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"...public opinion deserves to be respected as well as despised" G.W.F. Hegel, 'Philosophy of Right'

It's political spin « Previous | |Next »
September 22, 2003

The link to this article by Josh Marshall about the selling of public policy is courtesy of Rodger A Payne. It also describes the political spin of the Howard Government.

Marshall argues that the Bush imperial presidency in the US has a pre-existing policy agenda, which is justified and supported with whatever arguments they deem to be useful to sell their case and shape public opinion in their direction they desire. Josh says:

"The president and his aides...speak untruths because ...their politics and policies demand it....Indeed, the aim of most of Bush's policies has been to overturn what FDR created three generations ago. On the domestic front, that has meant major tax cuts forcing sharp reductions in resources for future government activism, combined with privatization of as many government functions as possible. Abroad, Bush has pursued an expansive and militarized unilateralism aimed at cutting the U.S. free from entangling alliances and international treaty obligations so as to maximize freedom of maneuver for American power in a Hobbesian world.

Yet this is not an agenda that the bulk of the American electorate ever endorsed. Indeed, poll after poll suggest that Bush's policy agenda is not particularly popular. What the public wants is its problems solved: terrorists thwarted, jobs created, prescription drugs made affordable, the environment protected. Almost all of Bush's deceptions have been deployed when he has tried to pass off his preexisting agenda items as solutions to particular problems with which, for the most part, they have no real connection."

Josh shows this to great effect with tax cuts that are waved around like a magic wand to address all sorts of economic problems.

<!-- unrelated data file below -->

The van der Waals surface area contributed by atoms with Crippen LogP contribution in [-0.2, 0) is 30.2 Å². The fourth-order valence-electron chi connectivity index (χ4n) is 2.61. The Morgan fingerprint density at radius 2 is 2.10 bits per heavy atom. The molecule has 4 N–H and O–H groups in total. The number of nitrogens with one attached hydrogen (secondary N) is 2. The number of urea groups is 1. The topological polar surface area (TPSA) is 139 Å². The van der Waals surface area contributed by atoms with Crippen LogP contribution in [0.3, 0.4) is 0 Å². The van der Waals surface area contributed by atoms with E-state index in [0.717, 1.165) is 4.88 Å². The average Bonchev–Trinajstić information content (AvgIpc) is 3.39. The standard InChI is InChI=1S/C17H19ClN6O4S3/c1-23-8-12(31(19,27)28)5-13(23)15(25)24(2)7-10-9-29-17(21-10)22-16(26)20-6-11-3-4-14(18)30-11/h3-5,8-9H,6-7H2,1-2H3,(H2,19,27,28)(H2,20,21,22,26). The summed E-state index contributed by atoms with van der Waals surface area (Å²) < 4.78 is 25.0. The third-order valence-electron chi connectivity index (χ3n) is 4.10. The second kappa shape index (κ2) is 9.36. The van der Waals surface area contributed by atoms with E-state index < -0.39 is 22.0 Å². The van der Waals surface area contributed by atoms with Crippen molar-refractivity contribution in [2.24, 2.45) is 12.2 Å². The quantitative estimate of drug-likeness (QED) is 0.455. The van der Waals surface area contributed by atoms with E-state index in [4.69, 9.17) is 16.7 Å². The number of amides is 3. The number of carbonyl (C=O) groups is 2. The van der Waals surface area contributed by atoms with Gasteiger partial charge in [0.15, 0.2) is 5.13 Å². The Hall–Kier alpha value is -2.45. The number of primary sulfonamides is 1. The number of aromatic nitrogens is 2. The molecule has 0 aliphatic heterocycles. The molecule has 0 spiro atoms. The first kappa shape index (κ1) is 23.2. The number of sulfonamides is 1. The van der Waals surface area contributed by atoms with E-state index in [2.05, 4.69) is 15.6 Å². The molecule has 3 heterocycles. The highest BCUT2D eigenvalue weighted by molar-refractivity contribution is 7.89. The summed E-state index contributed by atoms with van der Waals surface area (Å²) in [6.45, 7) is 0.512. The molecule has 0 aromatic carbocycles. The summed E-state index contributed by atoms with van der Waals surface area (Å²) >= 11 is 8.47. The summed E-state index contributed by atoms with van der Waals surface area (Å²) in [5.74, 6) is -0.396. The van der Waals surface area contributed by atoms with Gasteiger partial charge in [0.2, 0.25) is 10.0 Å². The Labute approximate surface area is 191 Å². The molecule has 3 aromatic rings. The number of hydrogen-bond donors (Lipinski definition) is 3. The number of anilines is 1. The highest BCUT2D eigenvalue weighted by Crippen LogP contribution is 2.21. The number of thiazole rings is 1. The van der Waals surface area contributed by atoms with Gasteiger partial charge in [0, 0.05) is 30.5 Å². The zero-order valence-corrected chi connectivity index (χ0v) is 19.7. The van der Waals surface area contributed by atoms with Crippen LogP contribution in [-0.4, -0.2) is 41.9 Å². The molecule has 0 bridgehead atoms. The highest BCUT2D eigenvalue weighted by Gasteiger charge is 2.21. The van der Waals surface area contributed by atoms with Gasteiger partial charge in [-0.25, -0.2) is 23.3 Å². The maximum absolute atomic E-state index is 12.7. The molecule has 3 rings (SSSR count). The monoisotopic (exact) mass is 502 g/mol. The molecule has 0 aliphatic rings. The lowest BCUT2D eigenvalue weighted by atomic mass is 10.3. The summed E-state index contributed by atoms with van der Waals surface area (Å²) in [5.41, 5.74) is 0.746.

We can see this strategy with John Howard's war with Iraq. The decision to go to war was political and it flowed from the Government's position that the US alliance was absolutely paramount in shaping Australia's military strategy. The public reasons given for going to war (WMD, Iraq's links to al Qaeda, threat to Australia etc) were tacked on as justifications for a pre-exsiting policy. Hence the justifications could and did change (furthering democracy and freedom; the good consequences of a bad guy taken out).

Marshall Marshall then describes the effect of this stratgy. There is a lack of concern with evidence -- and a rejection of expert advice that disagrees with its ideology or pre-set agenda. These are seen as obstacles to be overcome through ignoring the evidence and discrediting experts. The effect created is a strong incentive to delegitimize the experts, who are seen as guardians of the status quo, who seek to block any and all change, no matter how necessary, and whose views are influenced and corrupted by the agendas and mindsets of their agencies.
A core issue in the Hutton Inquiry in the UK is the discrediting of experts (Dr. Kelly) by the Blair Government. Ministers and bureaucrats will then cover their tracks in the strategies used to delegitimize the experts.

| Posted by Gary Sauer-Thompson at 1:00 PM | | Comments (0)